LIVINGSTON, NJ — For the second consecutive year, the men and women of the Livingston Police Department (LPD) have added a little color to their fall wardrobe, sporting specially made pink patches on their uniforms throughout the month of October in support of Breast Cancer Awareness Month.

The full Breast Cancer Awareness Uniform also includes a pink name tag and a pink badge.

“We all know someone who has been personally impacted by the devastating effects this disease,” said Livingston Police Chief Gary Marshuetz, who immediately offered his support when Officer Kelli-Ann Mallek first approached him about participating in this nationwide initiative. “As members of the Livingston community, the police department is always willing to show our support.”

Sign Up for Nutley Newsletter
Our newsletter delivers the local news that you can trust.

Det. Kevin Mullaney, who was a member of Livingston’s Community Policing Unit at the time, helped to turn this concept into reality.

Working off of the standard Livingston Police Patch, Mullaney designed Livingston-specific Breast Cancer Awareness Patches in order to provide his fellow officers with a unique look. He also recruited various members of the community who were willing to assist with this flagship initiative.

“We are always excited to partner with the community,” said Mullaney. “I knew that we would find some enthusiastic participants.”

Margie Heller, Vice President of Community Health and Strategic Global Partnerships at RWJBarnabas Health, and Monte Ehrenkranz, Vice President of Business Development at Regal Bank, were the first to answer Mullaney’s call.

In addition to providing the funds for the patches last year, Heller and Ehrenkranz also donated custom Livingston Police Breast Cancer Support T-Shirts that were sold to the public.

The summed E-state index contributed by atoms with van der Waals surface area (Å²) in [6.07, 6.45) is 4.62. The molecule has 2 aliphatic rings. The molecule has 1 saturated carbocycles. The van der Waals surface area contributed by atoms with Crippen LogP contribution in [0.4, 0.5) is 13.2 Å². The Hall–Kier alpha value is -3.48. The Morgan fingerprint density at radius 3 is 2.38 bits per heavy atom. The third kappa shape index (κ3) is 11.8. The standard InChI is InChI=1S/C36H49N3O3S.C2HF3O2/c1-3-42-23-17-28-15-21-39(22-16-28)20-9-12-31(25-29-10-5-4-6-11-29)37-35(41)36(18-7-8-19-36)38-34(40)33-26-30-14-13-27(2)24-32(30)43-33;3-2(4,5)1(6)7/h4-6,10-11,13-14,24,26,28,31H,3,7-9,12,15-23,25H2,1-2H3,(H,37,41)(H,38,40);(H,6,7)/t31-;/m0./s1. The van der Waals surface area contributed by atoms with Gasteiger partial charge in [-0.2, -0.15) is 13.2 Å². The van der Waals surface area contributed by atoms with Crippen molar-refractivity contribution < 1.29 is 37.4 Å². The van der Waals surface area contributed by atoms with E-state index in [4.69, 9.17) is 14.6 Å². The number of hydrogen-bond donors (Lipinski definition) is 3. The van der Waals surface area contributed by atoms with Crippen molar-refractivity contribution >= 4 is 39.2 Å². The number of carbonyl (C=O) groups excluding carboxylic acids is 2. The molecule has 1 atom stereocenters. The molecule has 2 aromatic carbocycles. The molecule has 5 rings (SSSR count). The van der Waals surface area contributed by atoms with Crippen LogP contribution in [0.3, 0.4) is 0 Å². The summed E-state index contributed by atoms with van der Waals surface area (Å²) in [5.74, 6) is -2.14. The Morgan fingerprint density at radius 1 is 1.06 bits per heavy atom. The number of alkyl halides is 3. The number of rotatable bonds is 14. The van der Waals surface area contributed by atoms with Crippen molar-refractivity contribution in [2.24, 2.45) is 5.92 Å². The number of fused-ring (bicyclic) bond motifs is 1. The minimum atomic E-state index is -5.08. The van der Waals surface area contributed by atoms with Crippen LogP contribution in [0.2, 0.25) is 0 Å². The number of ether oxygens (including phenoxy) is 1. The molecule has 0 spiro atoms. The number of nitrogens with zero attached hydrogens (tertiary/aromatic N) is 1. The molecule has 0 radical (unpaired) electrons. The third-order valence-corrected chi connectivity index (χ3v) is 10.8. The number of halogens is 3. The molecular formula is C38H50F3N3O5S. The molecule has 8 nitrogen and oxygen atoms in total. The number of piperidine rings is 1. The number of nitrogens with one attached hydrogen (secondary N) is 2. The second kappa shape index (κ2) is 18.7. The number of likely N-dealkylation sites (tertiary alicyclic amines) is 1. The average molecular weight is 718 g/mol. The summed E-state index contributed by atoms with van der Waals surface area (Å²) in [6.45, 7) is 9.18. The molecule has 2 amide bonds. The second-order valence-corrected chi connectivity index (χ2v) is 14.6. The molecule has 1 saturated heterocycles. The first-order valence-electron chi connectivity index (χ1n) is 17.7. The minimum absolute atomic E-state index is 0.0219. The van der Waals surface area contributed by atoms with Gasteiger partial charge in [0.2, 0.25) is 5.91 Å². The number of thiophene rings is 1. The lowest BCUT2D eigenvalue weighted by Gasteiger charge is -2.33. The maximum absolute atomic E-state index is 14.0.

According to Mullaney, all of the T-shirts, printed by Richard Shue of Collegemania, were sold—resulting in more than $2,500 that has been donated to the Breast Cancer Research Center at the Saint Barnabas Medical Center’s Ambulatory Care Center.

Due to the COVID-19 pandemic, the LPD did not sell Breast Cancer Awareness shirts this year.

In commemoration of the one-year anniversary of the Livingston program and in recognition of the generosity of RWJBarnabas Health and Regal Bank, Marshuetz, Cpt. John Drumm and Cpt. Tom Smith presented Heller, Ehrenkranz and Shue with plaques.

Livingston resident Mickey Ennis, a special education teacher at Livingston High School who is in charge of the CIP Program, provided the plaques at no cost. Although he was unable to attend the ceremony, Ennis will also receive a plaque to acknowledge his efforts.

“It was a true community effort from top to bottom,” said Marshuetz. “The Livingston Police Department is always grateful for the support of the community, and we will proudly wear these patches for many Octobers to come.”

Livingston Patrol Officer Levecy DeOliveira, who lost his own mother to breast cancer, also commended the department for participating in this initiative.

“I am so thankful for the support that goes into Breast Cancer Research, and it is comforting to be reminded of that support every October,” said DeOliveira.

Anyone who purchased a shirt last year and has not received the order is urged to contact Mullaney directly at 973-992-3000 x3251 or to arrange pick up.